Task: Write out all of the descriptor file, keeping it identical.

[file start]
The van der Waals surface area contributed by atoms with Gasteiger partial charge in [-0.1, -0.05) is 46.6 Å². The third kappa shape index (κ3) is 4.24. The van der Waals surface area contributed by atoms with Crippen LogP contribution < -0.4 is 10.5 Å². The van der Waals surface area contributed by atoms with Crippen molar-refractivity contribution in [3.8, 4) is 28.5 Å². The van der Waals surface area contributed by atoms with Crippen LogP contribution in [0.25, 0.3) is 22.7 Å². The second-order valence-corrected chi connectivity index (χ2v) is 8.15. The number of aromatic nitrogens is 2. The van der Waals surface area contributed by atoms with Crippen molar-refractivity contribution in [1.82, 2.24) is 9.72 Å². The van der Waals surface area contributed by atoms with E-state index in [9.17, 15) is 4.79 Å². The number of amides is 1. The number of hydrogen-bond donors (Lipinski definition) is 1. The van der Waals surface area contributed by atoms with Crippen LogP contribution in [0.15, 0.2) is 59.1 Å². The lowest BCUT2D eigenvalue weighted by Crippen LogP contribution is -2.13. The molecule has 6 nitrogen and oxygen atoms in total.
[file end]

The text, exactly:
The van der Waals surface area contributed by atoms with Gasteiger partial charge in [-0.1, -0.05) is 46.6 Å². The third kappa shape index (κ3) is 4.24. The van der Waals surface area contributed by atoms with Crippen LogP contribution < -0.4 is 10.5 Å². The van der Waals surface area contributed by atoms with Crippen molar-refractivity contribution in [3.8, 4) is 28.5 Å². The van der Waals surface area contributed by atoms with Crippen LogP contribution in [0.25, 0.3) is 22.7 Å². The second-order valence-corrected chi connectivity index (χ2v) is 8.15. The number of aromatic nitrogens is 2. The van der Waals surface area contributed by atoms with Crippen molar-refractivity contribution in [1.82, 2.24) is 9.72 Å². The van der Waals surface area contributed by atoms with E-state index in [9.17, 15) is 4.79 Å². The number of amides is 1. The number of hydrogen-bond donors (Lipinski definition) is 1. The van der Waals surface area contributed by atoms with Crippen LogP contribution in [0.15, 0.2) is 59.1 Å². The lowest BCUT2D eigenvalue weighted by Crippen LogP contribution is -2.13. The molecule has 6 nitrogen and oxygen atoms in total.